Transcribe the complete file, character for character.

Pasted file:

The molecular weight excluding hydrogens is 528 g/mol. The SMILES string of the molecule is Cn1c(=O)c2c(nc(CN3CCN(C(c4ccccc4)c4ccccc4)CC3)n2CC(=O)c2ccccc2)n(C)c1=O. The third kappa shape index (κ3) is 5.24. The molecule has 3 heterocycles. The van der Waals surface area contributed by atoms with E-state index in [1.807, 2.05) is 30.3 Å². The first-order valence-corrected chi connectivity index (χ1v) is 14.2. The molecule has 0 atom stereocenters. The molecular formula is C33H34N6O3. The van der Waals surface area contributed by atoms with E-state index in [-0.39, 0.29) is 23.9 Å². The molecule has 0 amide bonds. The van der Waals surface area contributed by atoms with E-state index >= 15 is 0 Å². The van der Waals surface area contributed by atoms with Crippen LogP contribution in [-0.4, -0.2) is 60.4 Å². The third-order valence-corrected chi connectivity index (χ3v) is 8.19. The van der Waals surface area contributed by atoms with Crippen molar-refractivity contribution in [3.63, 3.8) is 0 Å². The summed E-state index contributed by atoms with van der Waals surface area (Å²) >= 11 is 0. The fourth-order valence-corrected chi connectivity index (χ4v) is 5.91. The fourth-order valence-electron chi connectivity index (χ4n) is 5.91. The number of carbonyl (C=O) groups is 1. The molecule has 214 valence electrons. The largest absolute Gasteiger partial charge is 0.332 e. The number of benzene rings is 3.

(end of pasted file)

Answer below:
The molecular weight excluding hydrogens is 528 g/mol. The SMILES string of the molecule is Cn1c(=O)c2c(nc(CN3CCN(C(c4ccccc4)c4ccccc4)CC3)n2CC(=O)c2ccccc2)n(C)c1=O. The third kappa shape index (κ3) is 5.24. The molecule has 3 heterocycles. The van der Waals surface area contributed by atoms with E-state index in [1.807, 2.05) is 30.3 Å². The first-order valence-corrected chi connectivity index (χ1v) is 14.2. The molecule has 0 atom stereocenters. The molecular formula is C33H34N6O3. The van der Waals surface area contributed by atoms with E-state index in [-0.39, 0.29) is 23.9 Å². The molecule has 0 amide bonds. The van der Waals surface area contributed by atoms with E-state index >= 15 is 0 Å². The van der Waals surface area contributed by atoms with Crippen LogP contribution in [-0.4, -0.2) is 60.4 Å². The third-order valence-corrected chi connectivity index (χ3v) is 8.19. The van der Waals surface area contributed by atoms with Crippen molar-refractivity contribution in [3.63, 3.8) is 0 Å². The summed E-state index contributed by atoms with van der Waals surface area (Å²) >= 11 is 0. The fourth-order valence-corrected chi connectivity index (χ4v) is 5.91. The fourth-order valence-electron chi connectivity index (χ4n) is 5.91. The number of carbonyl (C=O) groups is 1. The molecule has 214 valence electrons. The largest absolute Gasteiger partial charge is 0.332 e. The number of benzene rings is 3.